All treatments were associated with a significant decrease in pollination drop volume except in the case of silica gel particles of 63–200 µm, which were associated with an increasing trend in pollination drop volume (Fig. 2D) and in the case of control pollination drops that did not alter in volume (Fig. 2G). The treatment that gave the most homogeneous response was that with viable pollen (variance = 20·26); variability of response was greater with non-viable pollen (variance = 944·56). The greatest variation in response was observed with silica gel, especially that with large grain size (variance = 22 381·92; Fig. 2D).

There was a statistically significant relationship between certain treatments and pollination drop response (χ2= 78·06, d.f. = 12, P < 0·001). Complete pollination drop withdrawal was recorded in a significantly greater number of drops pollinated with viable conspecific pollen of J. communis (Fig. 3A). Partial withdrawal was characteristic of drops pollinated with non-viable pollen (Fig. 3B). Silica gel of 10–15 µm, Pinus and Pyrus pollen caused partial or total pollination drop withdrawal (Fig. 3C, E, F). A significantly higher number of non-withdrawals was recorded only in drops treated with silica gel of60–200 µm and in control drops (Fig. 3D, G).

Fig. 3.
Frequency histograms of the response of Juniperus communis pollination drop to deposition of different material (treatments): 1, complete withdrawal (pollination drop volume dropped to 0); 2, partial withdrawal (pollination drop volume decreased significantly ...


Pollination drop production

Gymnosperms show variations in the interval during which the pollination drop remains on the micropyle. Indeed, in genera such as Juniperus the pollination drop may persist for several weeks (Table 1); in other species it seems to be a cyclical phenomenon, i.e. secretion at night or in the early morning, when the atmosphere has high relative humidity, and evaporation or withdrawal during the day, with the cycle repeating the next day (Singh, 1978; Owens et al., 1980). The cycles may be one or many, according to species. For instance, Cupressus sempervirens has five cycles, irrespective of whether or not pollination occurs (our unpublished data). Most authors (McWilliam, 1958; Barner and Christiansen, 1960; Owens et al., 1980) have related these cycles to mechanisms that indicate a tree's water status as the driving force behind drop production. By contrast, O'Leary and von Aderkas (2006) found that post-pollination drop production of hybrid larch is not regulated by a tree's overall water status, but is under the control of localized structures such as the cone or ovule.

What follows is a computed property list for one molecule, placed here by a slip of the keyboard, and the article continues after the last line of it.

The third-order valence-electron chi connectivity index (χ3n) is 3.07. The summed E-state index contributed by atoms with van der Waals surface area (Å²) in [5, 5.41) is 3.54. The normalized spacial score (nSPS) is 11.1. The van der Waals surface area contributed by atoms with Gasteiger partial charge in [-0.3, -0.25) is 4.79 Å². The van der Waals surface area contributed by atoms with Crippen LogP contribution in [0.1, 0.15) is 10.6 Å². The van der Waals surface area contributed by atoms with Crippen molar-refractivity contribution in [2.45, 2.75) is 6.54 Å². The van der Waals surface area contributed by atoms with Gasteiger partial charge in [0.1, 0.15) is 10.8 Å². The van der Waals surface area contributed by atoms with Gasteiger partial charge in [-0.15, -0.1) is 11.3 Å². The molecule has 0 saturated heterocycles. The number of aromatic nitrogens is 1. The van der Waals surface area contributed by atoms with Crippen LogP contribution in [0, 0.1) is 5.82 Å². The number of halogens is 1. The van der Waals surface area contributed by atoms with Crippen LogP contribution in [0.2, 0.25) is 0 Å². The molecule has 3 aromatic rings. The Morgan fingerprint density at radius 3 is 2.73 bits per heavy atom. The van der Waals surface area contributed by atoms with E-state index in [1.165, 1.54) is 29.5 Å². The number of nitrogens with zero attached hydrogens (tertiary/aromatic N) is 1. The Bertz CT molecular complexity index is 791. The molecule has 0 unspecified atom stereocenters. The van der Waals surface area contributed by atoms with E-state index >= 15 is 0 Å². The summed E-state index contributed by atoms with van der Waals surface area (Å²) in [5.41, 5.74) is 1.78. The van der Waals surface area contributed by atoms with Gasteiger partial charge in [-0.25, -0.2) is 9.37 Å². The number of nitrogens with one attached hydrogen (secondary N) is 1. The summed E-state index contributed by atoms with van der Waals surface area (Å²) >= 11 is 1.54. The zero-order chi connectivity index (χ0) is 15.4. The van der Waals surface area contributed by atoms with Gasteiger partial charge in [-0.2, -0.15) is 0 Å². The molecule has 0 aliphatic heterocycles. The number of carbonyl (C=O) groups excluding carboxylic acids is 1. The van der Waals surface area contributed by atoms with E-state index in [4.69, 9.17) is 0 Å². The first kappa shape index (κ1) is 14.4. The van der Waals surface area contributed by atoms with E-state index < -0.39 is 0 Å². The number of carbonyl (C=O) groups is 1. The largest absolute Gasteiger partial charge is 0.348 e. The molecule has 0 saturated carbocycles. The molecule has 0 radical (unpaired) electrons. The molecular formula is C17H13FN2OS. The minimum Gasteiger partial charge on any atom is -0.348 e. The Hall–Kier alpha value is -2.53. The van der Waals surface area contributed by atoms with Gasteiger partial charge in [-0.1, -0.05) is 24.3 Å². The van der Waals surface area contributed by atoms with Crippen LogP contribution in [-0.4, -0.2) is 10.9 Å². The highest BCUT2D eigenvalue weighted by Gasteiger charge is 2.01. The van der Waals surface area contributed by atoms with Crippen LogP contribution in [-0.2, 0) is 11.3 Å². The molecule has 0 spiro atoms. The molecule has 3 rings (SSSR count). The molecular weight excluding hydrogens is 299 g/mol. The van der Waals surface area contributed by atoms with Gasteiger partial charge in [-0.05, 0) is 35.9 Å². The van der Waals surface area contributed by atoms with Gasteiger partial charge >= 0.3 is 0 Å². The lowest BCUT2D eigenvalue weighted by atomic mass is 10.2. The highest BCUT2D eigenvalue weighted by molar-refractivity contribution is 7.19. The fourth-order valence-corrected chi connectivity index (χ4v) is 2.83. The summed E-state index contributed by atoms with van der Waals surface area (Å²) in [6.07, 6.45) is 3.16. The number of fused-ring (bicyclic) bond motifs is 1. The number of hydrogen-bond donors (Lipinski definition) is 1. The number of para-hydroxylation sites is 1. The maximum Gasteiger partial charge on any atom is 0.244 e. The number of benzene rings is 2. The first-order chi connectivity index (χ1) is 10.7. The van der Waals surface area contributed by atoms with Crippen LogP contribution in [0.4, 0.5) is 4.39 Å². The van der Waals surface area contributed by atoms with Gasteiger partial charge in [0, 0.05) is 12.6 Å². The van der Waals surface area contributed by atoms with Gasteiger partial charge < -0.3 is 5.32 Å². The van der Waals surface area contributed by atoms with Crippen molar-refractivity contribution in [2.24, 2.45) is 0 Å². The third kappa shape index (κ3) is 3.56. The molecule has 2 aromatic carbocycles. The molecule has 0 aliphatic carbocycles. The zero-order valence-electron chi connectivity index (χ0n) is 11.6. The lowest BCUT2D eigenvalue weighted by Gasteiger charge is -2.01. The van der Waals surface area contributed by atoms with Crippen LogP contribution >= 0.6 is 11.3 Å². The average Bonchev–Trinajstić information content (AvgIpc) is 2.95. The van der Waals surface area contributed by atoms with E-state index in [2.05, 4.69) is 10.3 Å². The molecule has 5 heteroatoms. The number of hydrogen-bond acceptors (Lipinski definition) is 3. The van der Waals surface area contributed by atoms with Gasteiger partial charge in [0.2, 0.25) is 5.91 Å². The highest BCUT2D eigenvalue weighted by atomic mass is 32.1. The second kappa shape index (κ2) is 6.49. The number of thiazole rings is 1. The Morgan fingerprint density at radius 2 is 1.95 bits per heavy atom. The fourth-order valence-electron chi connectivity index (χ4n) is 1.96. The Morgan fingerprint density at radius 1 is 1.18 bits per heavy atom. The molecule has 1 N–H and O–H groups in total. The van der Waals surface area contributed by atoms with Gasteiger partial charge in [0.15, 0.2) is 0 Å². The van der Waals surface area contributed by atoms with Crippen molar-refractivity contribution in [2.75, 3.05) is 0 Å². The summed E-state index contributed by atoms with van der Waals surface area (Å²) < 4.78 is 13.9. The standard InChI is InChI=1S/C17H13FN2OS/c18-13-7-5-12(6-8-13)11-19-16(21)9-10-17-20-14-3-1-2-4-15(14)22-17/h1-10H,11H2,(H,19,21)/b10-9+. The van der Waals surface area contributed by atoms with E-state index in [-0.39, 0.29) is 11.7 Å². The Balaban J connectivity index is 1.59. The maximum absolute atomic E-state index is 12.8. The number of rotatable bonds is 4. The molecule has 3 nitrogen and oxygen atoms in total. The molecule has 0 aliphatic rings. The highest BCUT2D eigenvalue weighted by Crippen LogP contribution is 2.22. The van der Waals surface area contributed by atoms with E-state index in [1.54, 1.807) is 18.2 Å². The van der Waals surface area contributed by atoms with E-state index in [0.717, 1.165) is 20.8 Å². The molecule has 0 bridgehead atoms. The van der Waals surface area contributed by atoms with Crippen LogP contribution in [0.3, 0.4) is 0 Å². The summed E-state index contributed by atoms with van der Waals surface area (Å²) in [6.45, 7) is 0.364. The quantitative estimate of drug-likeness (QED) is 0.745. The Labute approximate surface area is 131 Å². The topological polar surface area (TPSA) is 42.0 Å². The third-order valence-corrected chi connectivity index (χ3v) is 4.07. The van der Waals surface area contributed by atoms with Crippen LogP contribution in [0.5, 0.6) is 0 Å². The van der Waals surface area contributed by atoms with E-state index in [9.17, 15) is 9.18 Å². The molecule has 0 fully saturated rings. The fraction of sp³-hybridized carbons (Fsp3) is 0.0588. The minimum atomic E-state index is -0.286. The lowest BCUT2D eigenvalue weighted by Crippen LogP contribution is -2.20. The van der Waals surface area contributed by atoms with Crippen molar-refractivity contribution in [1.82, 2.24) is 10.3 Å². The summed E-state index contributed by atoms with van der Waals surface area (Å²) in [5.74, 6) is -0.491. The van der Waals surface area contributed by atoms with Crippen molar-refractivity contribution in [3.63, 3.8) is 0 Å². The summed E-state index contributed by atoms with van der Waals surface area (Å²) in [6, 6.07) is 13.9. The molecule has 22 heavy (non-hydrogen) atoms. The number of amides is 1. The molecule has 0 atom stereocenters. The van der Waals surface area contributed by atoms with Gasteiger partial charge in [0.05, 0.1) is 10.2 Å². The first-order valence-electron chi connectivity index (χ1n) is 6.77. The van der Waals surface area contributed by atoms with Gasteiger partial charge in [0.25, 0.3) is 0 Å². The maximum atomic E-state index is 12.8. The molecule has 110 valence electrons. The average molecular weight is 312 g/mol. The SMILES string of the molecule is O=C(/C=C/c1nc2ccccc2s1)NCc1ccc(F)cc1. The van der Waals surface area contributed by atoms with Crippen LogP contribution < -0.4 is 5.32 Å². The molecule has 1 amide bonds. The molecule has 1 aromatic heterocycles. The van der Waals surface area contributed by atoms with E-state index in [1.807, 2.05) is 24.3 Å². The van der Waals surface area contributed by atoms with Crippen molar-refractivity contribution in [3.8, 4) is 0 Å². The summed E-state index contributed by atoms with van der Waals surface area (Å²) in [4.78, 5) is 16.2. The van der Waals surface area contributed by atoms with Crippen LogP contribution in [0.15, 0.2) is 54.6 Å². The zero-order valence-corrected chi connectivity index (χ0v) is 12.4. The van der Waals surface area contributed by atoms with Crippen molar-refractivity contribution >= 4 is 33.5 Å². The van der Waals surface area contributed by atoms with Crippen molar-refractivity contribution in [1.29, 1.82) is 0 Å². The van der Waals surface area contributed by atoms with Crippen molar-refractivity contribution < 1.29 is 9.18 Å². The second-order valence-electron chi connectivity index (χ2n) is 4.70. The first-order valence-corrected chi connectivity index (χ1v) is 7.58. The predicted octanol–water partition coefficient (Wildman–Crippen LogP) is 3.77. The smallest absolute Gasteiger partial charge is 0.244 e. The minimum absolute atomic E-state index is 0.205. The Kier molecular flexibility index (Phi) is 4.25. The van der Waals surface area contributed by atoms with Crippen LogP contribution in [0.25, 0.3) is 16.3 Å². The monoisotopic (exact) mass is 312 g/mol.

Unpollinated drops remain exposed for up to 2 weeks in Taxus brevifolia (Anderson and Owens, 2000) with the maximum volume observed in the early morning. Tomlinson et al. (1997) found that unpollinated drops of Phyllocladus (Phyllocladaceae) in field conditions evaporated slowly and could persist for over 1 h, but they persisted for several days in closed containers, becoming increasingly viscous, as suggested by stretching their surface with a needle. This phenomenon was not observed in the present laboratory experiment with persistent unpollinated drops of J. communis that were exposed for almost 12 d. It therefore seems that in J. communis, an equilibrium establishes after some time between secretion and evaporation of the pollination drop. The lack of increase in viscosity suggests the existence of an osmotic mechanism of regulation affecting drop concentration. It is worth remembering that the laboratory conditions under which these observations were made may favour water availability, thus lowering solute concentrations of the pollination drop.